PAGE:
When I was a very young girl, I remember holding a drawing in my hands.
It was a foolish illustration, girlish and pink, created for the unformed attention of a five-year-old. It showed a small child–possibly my age, crouching in a field–looking into the grasses, possibly collecting flowers. Her eyes were large and dark, with a rosy mouth partially open: enthralled with this tiny harvest.
It was as innocuous as a nursery rhyme; bland and pastel-colored, like a spring afternoon. Yet I remember staring hypnotized into its insipid horizon, pale blue and hovering over the meadow’s green distances.
For that paleness was an evocative one. I don’t know how talented the artist was, or what his intention was, but to me the color of the horizon, balanced on a precipice of cloud and perspective, seemed to go on forever. And that was the attraction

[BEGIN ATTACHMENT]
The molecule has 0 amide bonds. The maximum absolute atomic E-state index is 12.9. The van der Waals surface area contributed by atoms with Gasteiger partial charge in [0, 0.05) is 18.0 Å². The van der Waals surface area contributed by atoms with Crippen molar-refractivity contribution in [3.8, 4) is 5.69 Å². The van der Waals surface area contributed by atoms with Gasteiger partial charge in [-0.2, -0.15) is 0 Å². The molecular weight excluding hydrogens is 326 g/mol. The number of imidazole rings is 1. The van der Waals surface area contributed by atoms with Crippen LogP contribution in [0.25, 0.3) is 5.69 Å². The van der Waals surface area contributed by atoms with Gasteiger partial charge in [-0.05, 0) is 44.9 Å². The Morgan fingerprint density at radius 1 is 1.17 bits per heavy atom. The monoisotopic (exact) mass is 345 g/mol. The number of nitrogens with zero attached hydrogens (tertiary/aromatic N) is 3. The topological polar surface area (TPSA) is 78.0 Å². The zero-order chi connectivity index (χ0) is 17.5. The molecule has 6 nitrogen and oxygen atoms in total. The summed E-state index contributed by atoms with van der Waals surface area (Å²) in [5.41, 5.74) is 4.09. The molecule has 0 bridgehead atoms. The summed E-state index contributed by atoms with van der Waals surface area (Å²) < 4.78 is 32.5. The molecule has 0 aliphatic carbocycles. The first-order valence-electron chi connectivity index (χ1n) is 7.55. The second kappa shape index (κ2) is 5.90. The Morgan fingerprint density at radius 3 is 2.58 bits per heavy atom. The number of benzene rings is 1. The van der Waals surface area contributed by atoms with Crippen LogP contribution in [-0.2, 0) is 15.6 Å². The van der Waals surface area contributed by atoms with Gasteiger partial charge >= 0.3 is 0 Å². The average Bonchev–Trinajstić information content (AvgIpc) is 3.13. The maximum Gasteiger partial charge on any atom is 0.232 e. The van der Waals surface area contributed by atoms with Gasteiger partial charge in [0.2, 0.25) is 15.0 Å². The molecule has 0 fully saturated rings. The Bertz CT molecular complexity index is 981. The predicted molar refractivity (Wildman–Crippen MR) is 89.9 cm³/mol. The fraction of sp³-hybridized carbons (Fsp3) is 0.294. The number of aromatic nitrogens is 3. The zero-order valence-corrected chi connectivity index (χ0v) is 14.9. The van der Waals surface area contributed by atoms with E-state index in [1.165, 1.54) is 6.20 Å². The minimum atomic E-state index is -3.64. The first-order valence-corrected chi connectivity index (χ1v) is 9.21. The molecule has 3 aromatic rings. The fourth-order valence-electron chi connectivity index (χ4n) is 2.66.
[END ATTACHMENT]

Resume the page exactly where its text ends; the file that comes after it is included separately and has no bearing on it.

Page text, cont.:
I stared and speculated. I imagined a walk towards that soft vista, a walk that could go on forever, a journey across histories and maps, where oceans scrubbed my feet with salt and sand, where forests protected me with its verdant chill–away from my starting point in the company of that banal child.
For decades I’ve wondered what lay beyond that frail vista, what would be revealed in its depths and distances. I stared deep into the paper, reveling in the romance of curiosity, the wonder lurking in a cheaply pretty print, meant to entertain the mind of a baby and not the imagination of a youth yearning to wander in wonderful places.